Good morning … Today is going to be a doozy. Take a moment now, before it gets too crazy, to center yourself. Do whatever works best for you. Maybe it's yoga. Maybe it's meditation. Maybe it's watching an endless loop of a seal slapping a guy in the face with an octopus. Whatever you need.
Once you’ve done that, don’t forget to RSVP for tomorrow’s Axios event on global competition in a 5G world.
Illustration: Sarah Grillo/Axios
My colleague Bob Herman takes a detailed look this morning at a particularly opaque part of the health care system: How consultants help employers choose a pharmacy benefit manager — and whether they steer their clients in the right direction.
How it works: Employers pay consultants, who are supposed to act as disinterested third parties, to help them pick a PBM. Consulting firms solicit bids from PBMs, compare their prices and pharmacy networks, and then present the options to employers.
"Everyone in my role is frustrated with the PBM space," says the top benefits executive at an employer covering more than 10,000 U.S. workers and dependents, who asked not to be named to speak candidly.
The other side: Consulting firms say they don't recommend one type of PBM over another.
Illustration: Sarah Grillo/Axios
In addition to helping employers strike their own deals with PBMs, some of the large benefits consultants operate their own drug coalitions — bringing multiple employer clients under the same umbrella, hoping to get a better deal with the big PBMs.
But some experts question whether those arrangements actually benefit employers, Bob reports.
What we're hearing: "Most of these PBM coalitions that are sponsored by consulting brokerages are just crap," a source who has worked on pharmacy benefits for more than 20 years told Bob. "They never validate" how they save money, said the person, who asked not to be named to protect relationships.
Willis Towers Watson says its drug purchasing organization allows employers to "save 25% or more than their current contract," but didn't offer context behind that number. Benefits experts say employers often have no idea if the savings are true.
Congress yesterday sent a funding bill for the Department of Health and Human Services to President Trump's desk — the first time in years it hasn’t had to roll that bill into a much larger package in order to get it across the finish line.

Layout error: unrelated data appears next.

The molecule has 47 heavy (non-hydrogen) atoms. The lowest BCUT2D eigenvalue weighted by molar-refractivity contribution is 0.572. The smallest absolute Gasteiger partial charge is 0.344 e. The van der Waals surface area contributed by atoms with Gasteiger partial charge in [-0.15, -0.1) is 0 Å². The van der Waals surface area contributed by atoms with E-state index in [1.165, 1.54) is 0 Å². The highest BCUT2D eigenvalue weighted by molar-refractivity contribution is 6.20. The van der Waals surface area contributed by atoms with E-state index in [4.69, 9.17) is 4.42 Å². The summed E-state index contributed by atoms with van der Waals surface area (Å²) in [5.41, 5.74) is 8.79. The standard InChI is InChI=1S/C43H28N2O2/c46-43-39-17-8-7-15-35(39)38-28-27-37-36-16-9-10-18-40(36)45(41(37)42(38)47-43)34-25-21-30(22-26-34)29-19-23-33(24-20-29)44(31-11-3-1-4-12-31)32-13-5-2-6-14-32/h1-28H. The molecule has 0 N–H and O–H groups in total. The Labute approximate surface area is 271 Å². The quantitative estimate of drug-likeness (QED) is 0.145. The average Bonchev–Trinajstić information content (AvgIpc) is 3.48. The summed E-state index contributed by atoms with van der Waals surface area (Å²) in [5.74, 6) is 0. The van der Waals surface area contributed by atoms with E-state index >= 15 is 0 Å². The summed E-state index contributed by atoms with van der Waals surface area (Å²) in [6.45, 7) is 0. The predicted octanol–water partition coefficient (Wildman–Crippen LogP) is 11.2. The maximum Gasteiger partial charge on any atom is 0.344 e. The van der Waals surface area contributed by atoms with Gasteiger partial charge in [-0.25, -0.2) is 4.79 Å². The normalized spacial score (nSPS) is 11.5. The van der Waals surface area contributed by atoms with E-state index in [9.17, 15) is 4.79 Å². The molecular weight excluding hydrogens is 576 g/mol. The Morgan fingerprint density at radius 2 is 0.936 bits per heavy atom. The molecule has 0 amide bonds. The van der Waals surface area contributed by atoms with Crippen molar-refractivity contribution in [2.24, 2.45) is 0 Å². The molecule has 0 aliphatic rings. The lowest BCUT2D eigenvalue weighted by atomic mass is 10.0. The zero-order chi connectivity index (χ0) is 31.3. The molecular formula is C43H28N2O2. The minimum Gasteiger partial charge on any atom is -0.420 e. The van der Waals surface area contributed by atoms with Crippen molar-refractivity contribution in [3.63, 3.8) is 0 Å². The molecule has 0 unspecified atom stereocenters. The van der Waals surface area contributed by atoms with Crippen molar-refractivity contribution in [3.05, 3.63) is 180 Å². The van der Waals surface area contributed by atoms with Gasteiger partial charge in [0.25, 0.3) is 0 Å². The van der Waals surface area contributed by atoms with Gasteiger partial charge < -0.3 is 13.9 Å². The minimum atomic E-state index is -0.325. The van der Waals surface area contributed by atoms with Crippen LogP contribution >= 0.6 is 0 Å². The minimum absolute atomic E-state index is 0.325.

Why it matters: For all the chaos consuming Washington, this is a notable achievement for leadership, especially Speaker Paul Ryan. This bill has historically been bogged down by the politics surrounding abortion and the Affordable Care Act.
How it happened: Leadership in both chambers committed early on to passing appropriations bills through regular order this year. My colleague Caitlin Owens reports that a few strategic decisions helped clear a path for the HHS bill — usually the most difficult one.
Democrats also say Republicans wanted to avoid a government shutdown right before the midterm elections.
HHS Secretary Alex Azar will criticize Democrats' "Medicare for All" proposals today, during a speech in Nashville.
What he'll say, according to his prepared remarks:
"It’s clear that Medicare for All is a misnomer. What’s really being proposed is a single government system for every American that won’t resemble Medicare at all ... Under Medicare for All, no one’s even promising that you can keep your plan, or keep your doctor. The main thrust of Medicare for All is giving you a new government plan and taking away your other choices."
Why it matters: Medicare and Medicaid administrator Seema Verma also has come out against the idea. It's hardly surprising that they would be opposed to "Medicare for All." But it is somewhat unusual for the people running executive agencies to make such an aggressive case about proposals that exist largely in theory.
We reported Tuesday on a study that said the median cost of key clinical trials is less than 1% of the average total cost of developing a new drug. However, that study didn’t include some important context — namely, the cost of working on drugs that never make it to market.
What they're saying: Andrew Powaleny, a spokesman for the Pharmaceutical Research and Manufacturers of America, reached out to Caitlin about the study:
"The study ignores the majority of costs related to the research and development (R&D) of a new medicine...suggesting a narrow view of the R&D process and risk companies face at the outset of an uncertain project."
“More fundamentally, the study excludes the significant cost associated with unsuccessful drug candidates and trials … Less than 12 percent of medicines entering a phase one clinical trial will ultimately be approved for use by patients."
Yes, but: Drug companies' profits are large, and growing. Among the 99 largest publicly traded health care companies last year, pharmaceutical companies collected 60% of the profits but only 22% of the revenue.
Last year's flu virus killed an estimated 80,000 Americans, CDC Director Robert Redfield told AP yesterday. That makes last year the deadliest flu season in roughly 40 years.
What's next: It's still too early to know precisely what to expect from this flu season, "but we’re seeing more encouraging signs than we were early last year," CDC flu expert Daniel Jernigan told AP.